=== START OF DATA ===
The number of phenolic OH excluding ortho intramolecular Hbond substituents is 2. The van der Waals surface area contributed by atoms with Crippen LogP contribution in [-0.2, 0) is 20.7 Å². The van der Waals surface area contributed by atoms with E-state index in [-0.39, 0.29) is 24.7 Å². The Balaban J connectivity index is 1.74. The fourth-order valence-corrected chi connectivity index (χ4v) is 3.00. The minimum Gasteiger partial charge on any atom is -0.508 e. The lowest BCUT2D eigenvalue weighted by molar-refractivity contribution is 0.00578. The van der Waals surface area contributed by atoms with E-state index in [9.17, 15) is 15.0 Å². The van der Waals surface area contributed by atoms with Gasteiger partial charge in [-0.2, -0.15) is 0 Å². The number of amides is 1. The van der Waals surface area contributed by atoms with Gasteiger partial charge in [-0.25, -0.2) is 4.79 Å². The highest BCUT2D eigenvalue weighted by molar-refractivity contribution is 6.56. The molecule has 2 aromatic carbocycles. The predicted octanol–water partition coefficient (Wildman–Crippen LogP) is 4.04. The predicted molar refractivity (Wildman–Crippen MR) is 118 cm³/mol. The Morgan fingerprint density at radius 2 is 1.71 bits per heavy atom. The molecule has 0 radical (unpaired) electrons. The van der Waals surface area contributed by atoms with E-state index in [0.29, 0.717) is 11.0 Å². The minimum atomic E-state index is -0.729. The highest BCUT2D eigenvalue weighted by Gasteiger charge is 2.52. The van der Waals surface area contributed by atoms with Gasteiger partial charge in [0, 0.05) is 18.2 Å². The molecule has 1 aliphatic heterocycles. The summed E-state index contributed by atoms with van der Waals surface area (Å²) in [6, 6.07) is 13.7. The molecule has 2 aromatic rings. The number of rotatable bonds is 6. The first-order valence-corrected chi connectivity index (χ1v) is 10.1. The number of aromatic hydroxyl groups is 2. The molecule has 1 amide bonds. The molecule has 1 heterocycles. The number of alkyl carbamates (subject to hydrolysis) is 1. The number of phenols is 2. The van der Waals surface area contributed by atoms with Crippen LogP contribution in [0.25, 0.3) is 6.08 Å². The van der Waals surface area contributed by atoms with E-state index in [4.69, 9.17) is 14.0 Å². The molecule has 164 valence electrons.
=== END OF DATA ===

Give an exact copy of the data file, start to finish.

The number of phenolic OH excluding ortho intramolecular Hbond substituents is 2. The van der Waals surface area contributed by atoms with Crippen LogP contribution in [-0.2, 0) is 20.7 Å². The van der Waals surface area contributed by atoms with E-state index in [-0.39, 0.29) is 24.7 Å². The Balaban J connectivity index is 1.74. The fourth-order valence-corrected chi connectivity index (χ4v) is 3.00. The minimum Gasteiger partial charge on any atom is -0.508 e. The lowest BCUT2D eigenvalue weighted by molar-refractivity contribution is 0.00578. The van der Waals surface area contributed by atoms with E-state index in [9.17, 15) is 15.0 Å². The van der Waals surface area contributed by atoms with Gasteiger partial charge in [-0.2, -0.15) is 0 Å². The number of amides is 1. The van der Waals surface area contributed by atoms with Gasteiger partial charge in [-0.25, -0.2) is 4.79 Å². The highest BCUT2D eigenvalue weighted by molar-refractivity contribution is 6.56. The molecule has 2 aromatic carbocycles. The predicted octanol–water partition coefficient (Wildman–Crippen LogP) is 4.04. The predicted molar refractivity (Wildman–Crippen MR) is 118 cm³/mol. The Morgan fingerprint density at radius 2 is 1.71 bits per heavy atom. The molecule has 0 radical (unpaired) electrons. The van der Waals surface area contributed by atoms with E-state index in [0.29, 0.717) is 11.0 Å². The minimum atomic E-state index is -0.729. The highest BCUT2D eigenvalue weighted by Gasteiger charge is 2.52. The van der Waals surface area contributed by atoms with Gasteiger partial charge in [0, 0.05) is 18.2 Å². The molecule has 1 aliphatic heterocycles. The summed E-state index contributed by atoms with van der Waals surface area (Å²) in [6, 6.07) is 13.7. The molecule has 2 aromatic rings. The number of rotatable bonds is 6. The first-order valence-corrected chi connectivity index (χ1v) is 10.1. The number of aromatic hydroxyl groups is 2. The molecule has 1 amide bonds. The molecule has 1 heterocycles. The number of alkyl carbamates (subject to hydrolysis) is 1. The number of phenols is 2. The van der Waals surface area contributed by atoms with Crippen LogP contribution in [0.25, 0.3) is 6.08 Å². The van der Waals surface area contributed by atoms with E-state index in [4.69, 9.17) is 14.0 Å². The molecule has 164 valence electrons.